22 April 2013
Alan McQuarrie introduces Scotland's first printed book, the Breviary of Aberdeen.
The Breviary of Aberdeen, published in Edinburgh in 1510, was Scotland’s first printed book. As such, it looks both forward and back. It looks forward in that it harnessed for the first time the new technology of printing with moveable type, enabling books to be produced in multiple copies without laborious copying by hand; and it looks back in that it is in Latin, and is the accumulation of centuries of legend and tradition about the early Scottish church.
A treasure-trove of information
Local historians, folklorists, archaeologists, genealogists, place-name scholars, and others, have long known that this book is a treasure-trove of information about early Christian traditions in Scotland. But it has not been well used, because it has been locked away in a fairly rare ‘facsimile’ edition which is very difficult to use, and which has no introduction, translation, notes, or index.
The original is full of mistakes and misprints, and making sense of the Latin is sometimes impossible without radical emendation and supplying many missing words.
The ‘facsimile’ edition of 1854 silently corrects many mistakes, but leaves many others uncorrected. This edition is based on the small number of original copies which now survive in Edinburgh, Aberdeen, and at Glamis Castle. Even here there were problems, because none of the surviving copies is entirely complete and bound in the correct order.
In these readings we enter into the strange world of hagiography, the ‘writing about saints’, in which fact and legend, the mundane and the supernatural, are curiously blended.
The saints of old are heroes, miracle-workers, magicians and prophets, and can be very dangerous when crossed.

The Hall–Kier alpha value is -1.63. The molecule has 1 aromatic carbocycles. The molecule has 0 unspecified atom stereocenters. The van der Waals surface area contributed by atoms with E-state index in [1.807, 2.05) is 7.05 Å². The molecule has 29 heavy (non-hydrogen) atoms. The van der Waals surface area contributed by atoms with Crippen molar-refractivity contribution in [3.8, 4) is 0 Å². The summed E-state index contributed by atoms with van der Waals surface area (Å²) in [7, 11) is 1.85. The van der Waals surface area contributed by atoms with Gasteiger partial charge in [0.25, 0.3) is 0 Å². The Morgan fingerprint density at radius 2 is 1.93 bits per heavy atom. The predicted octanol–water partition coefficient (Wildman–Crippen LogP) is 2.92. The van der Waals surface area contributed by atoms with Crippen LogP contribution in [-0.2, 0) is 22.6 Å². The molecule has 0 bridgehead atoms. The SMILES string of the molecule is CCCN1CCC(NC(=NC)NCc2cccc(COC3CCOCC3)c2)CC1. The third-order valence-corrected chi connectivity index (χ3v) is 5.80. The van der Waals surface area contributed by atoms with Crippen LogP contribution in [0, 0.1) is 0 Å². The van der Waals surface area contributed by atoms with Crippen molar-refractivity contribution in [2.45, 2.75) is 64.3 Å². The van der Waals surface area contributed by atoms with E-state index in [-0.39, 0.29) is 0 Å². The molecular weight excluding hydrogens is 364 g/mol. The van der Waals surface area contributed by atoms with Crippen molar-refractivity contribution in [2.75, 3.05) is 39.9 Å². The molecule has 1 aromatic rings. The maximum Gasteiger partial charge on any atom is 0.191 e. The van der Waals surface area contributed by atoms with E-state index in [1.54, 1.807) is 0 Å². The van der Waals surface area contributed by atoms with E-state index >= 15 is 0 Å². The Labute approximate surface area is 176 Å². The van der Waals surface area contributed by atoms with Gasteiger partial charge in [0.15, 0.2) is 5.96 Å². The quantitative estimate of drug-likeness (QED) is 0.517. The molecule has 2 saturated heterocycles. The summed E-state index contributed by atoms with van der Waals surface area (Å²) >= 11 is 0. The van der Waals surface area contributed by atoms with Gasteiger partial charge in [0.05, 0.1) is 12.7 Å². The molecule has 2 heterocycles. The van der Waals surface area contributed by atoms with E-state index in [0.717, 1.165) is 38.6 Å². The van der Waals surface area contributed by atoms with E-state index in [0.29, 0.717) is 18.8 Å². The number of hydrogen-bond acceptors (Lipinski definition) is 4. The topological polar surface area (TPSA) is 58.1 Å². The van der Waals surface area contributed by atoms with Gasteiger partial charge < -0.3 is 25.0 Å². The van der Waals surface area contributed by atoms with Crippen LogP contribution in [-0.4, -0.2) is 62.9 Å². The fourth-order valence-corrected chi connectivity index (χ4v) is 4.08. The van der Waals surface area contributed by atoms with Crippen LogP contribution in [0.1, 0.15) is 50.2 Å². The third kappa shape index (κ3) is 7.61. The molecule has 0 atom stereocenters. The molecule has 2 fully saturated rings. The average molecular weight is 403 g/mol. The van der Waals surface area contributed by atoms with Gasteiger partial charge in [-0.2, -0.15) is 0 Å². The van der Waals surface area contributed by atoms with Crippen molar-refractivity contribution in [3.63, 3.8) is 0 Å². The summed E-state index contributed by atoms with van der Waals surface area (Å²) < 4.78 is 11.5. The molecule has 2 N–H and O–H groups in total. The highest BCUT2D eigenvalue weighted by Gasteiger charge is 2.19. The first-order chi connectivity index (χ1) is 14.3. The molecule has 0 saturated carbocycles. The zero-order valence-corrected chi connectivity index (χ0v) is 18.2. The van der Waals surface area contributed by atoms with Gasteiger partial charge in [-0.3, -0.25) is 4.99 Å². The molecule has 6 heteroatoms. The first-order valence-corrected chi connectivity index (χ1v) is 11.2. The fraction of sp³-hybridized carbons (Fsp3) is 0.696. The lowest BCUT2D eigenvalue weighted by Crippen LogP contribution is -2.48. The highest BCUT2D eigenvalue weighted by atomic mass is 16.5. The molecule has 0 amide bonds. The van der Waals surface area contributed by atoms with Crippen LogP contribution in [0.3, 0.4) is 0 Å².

They can raise the dead and heal the sick, but they can also curse their enemies with devastating effect. Saints pray, fast, and mortify the flesh on a heroic scale. They recite the entire Psalter while plunged up to the neck in an icy torrent, then go to bed in a stone coffin. They battle against dragons and demons with supernatural weapons provided by angelic supporters. They mutilate themselves to avoid sin.
When they die, after unnaturally long lifespans, they patiently endure torments and sickness which would discourage the most steadfast of ordinary men. Their stories were intended to edify and terrify, to encourage visits to shrines, veneration of relics, respect for rights and property, and the giving of alms; they were also intended to entertain.
The saints were heroes, but they were local heroes: all of their stories are firmly rooted in the land from which they came. They tell the origins of the churches that they founded, and details about the places and landmarks that they visited. So this book has a great deal of information which will be of use to local historians. It is a very wide-ranging source. Among those featured are:
- Adomnán of Iona
- Baldred of Tynninghame
- Baya of Little Cumbrae, Blane
- Boniface of Rosemarkie
- Duthac of Tain
- Ethernan or Adrian of the Isle of May
- Machar of Aberdeen
- Ninian of Whithorn (pictured opposite)
- Teneu of Glasgow
- Triduana of Restalrig
- Winnin of Kilwinning;
They are all represented, and many others besides. I hope that all readers will find much interest and enjoyment here.
Legends of Scottish Saints: Readings, Hymns and Prayers for the Commemoration of Scottish Saints in the Aberdeen Breviary, ed. Alan Macquarrie with Rachel Butter (Four Courts Press, Dublin, 2012): pp. lvii + 461. £50.00.